While there’s no booze (you can bring your own), barely any room and the neighbourhood is questionable (certainly for a Lilywhite), the service is lovely, the food fantastic and, if you don’t look out the window, you’ll be more than alright.

Thursday, 19 January 2017

Wet and dry at Jackson and Rye

I’ve - somewhat inadvertently, mainly due to illness and Christmas over-indulgence and an attempt to support the Ewing, who's trying to kick the slimline menthols  - managed to get through the year thus far without recourse to an alcoholic beverage. In fact, I didn’t even have a drink to see in the New Year.

While all of this may seem horribly out of character, I can assure you I’m having lunch at one of my favourite pubs next week, and if I’m not several sheets to the wind, ordering a big bowl of chips and gravy, at about five o’clock then feel free to send help.

In the meantime I’ve developed a fried breakfast habit – possibly as it’s a meal that’s still best consumed with gallons of mahogany-coloured tea (unless you’re in the airside Wetherspoons at Gatwick, where a pint of Stella is also mandatory). Handily replacing the strain on my liver with a strain on my arteries.

Sadly, the humble greasy spoon is a dying breed and I was forced to go a bit more upmarket for brekkie on our recent trip to rainy Richmond, choosing the riverside outpost of Jackson and Rye for brunch. And while Marina O’Loughlin didn’t much care for dinner at the Soho branch in her Guardian review, she did like 'the American-style pancakey brunch', which is good enough for me.

We could have started proceedings with a bloody mary, or even a virgin one, but that would have been a bloody shame. Instead we went for the drip coffee, served DIY style with a tray of assorted paraphernalia that felt a bit like a scene in Trainspotting. Bonus points for supplying enough hot water for two large mugs each and for warming the milk, if you like that sort of thing diluting your liquid caffeine.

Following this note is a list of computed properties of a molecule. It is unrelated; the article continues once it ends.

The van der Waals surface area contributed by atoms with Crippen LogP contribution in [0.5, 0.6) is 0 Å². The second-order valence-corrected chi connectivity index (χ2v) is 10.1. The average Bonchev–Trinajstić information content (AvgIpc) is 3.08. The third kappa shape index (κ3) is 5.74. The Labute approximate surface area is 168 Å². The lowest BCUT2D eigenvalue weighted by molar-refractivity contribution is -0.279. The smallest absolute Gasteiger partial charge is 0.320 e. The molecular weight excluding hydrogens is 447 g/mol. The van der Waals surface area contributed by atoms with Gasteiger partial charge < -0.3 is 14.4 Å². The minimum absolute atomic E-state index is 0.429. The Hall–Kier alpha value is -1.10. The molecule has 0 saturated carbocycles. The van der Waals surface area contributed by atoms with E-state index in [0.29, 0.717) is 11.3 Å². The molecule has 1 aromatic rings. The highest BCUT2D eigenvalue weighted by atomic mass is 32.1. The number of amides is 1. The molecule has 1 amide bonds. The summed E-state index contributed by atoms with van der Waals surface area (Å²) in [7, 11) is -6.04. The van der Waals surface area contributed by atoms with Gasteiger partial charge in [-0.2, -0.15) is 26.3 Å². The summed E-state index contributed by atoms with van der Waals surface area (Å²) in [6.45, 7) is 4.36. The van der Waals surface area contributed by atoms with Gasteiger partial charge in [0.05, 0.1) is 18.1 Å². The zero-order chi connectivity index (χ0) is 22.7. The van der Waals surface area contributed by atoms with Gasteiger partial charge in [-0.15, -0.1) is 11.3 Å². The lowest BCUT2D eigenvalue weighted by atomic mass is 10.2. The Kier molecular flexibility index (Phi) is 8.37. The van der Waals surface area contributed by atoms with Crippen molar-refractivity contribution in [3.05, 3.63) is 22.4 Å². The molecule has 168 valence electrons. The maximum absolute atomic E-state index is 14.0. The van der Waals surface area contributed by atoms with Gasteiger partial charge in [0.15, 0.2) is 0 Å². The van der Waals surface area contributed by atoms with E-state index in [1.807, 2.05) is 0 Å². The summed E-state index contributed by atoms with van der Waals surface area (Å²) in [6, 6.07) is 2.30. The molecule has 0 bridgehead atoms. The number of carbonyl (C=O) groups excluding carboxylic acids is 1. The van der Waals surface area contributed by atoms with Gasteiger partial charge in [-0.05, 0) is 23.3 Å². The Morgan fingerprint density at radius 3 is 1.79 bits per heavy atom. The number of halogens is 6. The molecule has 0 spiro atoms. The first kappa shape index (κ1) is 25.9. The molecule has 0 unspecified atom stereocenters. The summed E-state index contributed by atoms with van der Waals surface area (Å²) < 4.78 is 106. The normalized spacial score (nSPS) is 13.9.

I took Marina’s advice and chose the pancakes, served with caramelised banana and maple syrup cream, and a side dish of candied maple slab bacon. As soft and puffy as Madonna’s cheeks, these were serious stuff and were some of the best pancakes I have eaten in a while. I particularly liked the banana, which had been bruleed on top with a burnt sugar crust, but was still raw underneath; cooked banana is just Not Nice. Top marks, too for a full syrup jug on the table, which I made full use of.

Bacon was thick cut and smoky, my only real grumble being that, like the pancakes, it was served lukewarm. I haven’t yet reached the age where I’m slavishly obsessed with plates being nuclear temperature and enjoying my food glowing like the sun, but tepid fat on my rasher isn’t that appealing.

The Ewing was thwarted after her first choice of salt beef hash and poached eggs was off the menu and while the waitress and I managed to persuade her the hueuvos rancheros was the next best thing, she remained unconvinced. While not a bad dish, it’s not as much fun trying to eat a crisp corn tortilla - topped with fried eggs, avocado, black beans and hot sauce - with a knife and fork, for breakfast, when you’re really craving a big heap of comfort food. The crispy home fries were very good, though and I applaud any dish that manages to sneak chorizo in before midday.

Overall, while our brunch was a cut above tinned tomatoes and meat paste sausages, it was also slightly less fun - or maybe that was the lack of booze talking. Still, sticking to soft drinks kept the bill commendably low for these parts - 27 quid including very charming, if slightly scatty, service.

Wired with caffeine and satiated with refined carbs and lashings of sugar and saturated fat, we shuffled off in the drizzle for a leisurely walk down the Thames - where I managed to take the above photo that combines Don't Look Know with Alfred Hitchock (one for the film buffs). I could get used to this Dry January lark.

Tuesday, 10 January 2017

Wycombe Bites - Red Squirrel Brewery Shop Emporium

My last Wycombe Bites blog started with an adage comparing new bars to buses, this time I'm beginning with one about the levels of precipitation. And, with the Brewery Shop Emporium following hot on the heels of the stylish Heidrun, lucky Wycombians now find it’s the craft beer that’s pouring.